In the first chapter of Walden, despite its title "Economy," Henry David Thoreau writes, as does Carson McCullers, of the unpleasantness of life, the lack of hope in so many lives: The mass of men lead lives of quiet desperation.
This desolation, this lack of hope, this "desperation" is what McCuller's characters feel in The Heart is a Lonely Hunter. It is, in fact, what makes them grotesque, in the sense of Southern Gothic grotesques. For instance, after his wife dies, Biff Brannon, who owns the diner, lives alone now, having rearranged the bedroom so that he no longer is reminded of her because theirs was a loveless marriage. Although freed from her, Brannon yet lives a life that is isolated: He sits alone in the bedroom, thumbing through his twenty-year collection of newspapers, and, oddly, wears his mother's gold ring with his wife's perfume sprayed on himself, and washes only his upper body, ignoring his manly parts in his new passivity.
But, he does have some interaction with customers such as Jake Blunt, with whom he talks and lends money. Later, he is one of the several who visit the mute Stringer in his room in the boarding house. Somewhat puzzled, he observes when Mick and Jake talk to the deaf Singer. After Singer's death, a desolate Biff Brannon wonders if, perhaps, love may be the only solution to loneliness and human isolation, man's desperation.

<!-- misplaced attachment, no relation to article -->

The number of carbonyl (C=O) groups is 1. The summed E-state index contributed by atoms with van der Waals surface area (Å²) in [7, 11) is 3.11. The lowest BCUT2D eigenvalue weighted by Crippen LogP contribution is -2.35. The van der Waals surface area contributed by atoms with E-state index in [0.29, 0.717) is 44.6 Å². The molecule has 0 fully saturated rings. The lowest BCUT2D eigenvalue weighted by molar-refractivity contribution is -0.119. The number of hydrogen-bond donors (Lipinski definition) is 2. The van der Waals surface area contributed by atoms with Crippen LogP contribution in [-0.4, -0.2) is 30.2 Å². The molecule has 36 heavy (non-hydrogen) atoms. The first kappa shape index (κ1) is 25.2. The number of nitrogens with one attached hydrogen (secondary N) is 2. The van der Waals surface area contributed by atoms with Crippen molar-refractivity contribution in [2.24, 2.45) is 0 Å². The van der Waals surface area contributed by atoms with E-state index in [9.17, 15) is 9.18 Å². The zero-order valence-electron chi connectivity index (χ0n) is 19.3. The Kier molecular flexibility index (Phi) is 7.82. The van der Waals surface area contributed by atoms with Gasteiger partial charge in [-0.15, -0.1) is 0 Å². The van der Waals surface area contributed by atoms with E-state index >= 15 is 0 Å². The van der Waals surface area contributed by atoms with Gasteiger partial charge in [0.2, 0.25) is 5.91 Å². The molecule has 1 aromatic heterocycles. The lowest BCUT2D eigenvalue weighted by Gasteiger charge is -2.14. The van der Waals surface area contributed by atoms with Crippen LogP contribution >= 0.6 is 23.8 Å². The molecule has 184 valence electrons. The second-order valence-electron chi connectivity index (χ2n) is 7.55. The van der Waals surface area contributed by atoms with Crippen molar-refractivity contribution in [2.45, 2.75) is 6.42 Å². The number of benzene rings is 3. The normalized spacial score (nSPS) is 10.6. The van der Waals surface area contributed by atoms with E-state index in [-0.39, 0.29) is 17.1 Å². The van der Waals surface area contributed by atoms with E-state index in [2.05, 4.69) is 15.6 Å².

Perhaps then, you can make Thoreau's statement about "lives of quiet desperation" as thematic to a study of the grotesques (people who are deformed physically, spiritually, or mentally) of the Southern gothic novel, The Heart is a Lonely Hunter. For each character has his/her odd and strange qualities, and he/she searches for a solution to alienation and isolation. Flannery O'Connor, a Southern Gothic writer remarked,
In any case, it is when the freak can be sensed as a figure for our essential displacement that he attains some depth in literature.
Carson McCullers's "freaks" do attain depth.